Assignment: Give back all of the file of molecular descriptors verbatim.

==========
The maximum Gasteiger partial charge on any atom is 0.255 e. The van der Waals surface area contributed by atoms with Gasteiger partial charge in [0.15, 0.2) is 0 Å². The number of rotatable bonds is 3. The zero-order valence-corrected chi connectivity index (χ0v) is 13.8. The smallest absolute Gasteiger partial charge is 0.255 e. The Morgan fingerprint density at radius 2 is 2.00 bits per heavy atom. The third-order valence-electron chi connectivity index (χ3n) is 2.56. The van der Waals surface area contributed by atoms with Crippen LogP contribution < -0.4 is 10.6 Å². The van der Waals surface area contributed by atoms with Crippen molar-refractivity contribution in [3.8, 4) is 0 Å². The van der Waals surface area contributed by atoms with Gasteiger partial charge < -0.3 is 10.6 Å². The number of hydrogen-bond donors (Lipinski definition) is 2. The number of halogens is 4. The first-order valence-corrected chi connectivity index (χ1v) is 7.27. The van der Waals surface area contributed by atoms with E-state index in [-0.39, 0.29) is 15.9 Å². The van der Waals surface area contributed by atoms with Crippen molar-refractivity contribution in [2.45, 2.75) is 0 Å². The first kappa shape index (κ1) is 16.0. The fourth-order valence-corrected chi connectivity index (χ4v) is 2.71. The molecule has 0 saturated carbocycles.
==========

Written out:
The maximum Gasteiger partial charge on any atom is 0.255 e. The van der Waals surface area contributed by atoms with Gasteiger partial charge in [0.15, 0.2) is 0 Å². The number of rotatable bonds is 3. The zero-order valence-corrected chi connectivity index (χ0v) is 13.8. The smallest absolute Gasteiger partial charge is 0.255 e. The Morgan fingerprint density at radius 2 is 2.00 bits per heavy atom. The third-order valence-electron chi connectivity index (χ3n) is 2.56. The van der Waals surface area contributed by atoms with Crippen LogP contribution < -0.4 is 10.6 Å². The van der Waals surface area contributed by atoms with Crippen molar-refractivity contribution in [3.8, 4) is 0 Å². The van der Waals surface area contributed by atoms with Gasteiger partial charge < -0.3 is 10.6 Å². The number of hydrogen-bond donors (Lipinski definition) is 2. The number of halogens is 4. The first-order valence-corrected chi connectivity index (χ1v) is 7.27. The van der Waals surface area contributed by atoms with E-state index in [-0.39, 0.29) is 15.9 Å². The van der Waals surface area contributed by atoms with Crippen molar-refractivity contribution in [2.45, 2.75) is 0 Å². The first kappa shape index (κ1) is 16.0. The fourth-order valence-corrected chi connectivity index (χ4v) is 2.71. The molecule has 0 saturated carbocycles.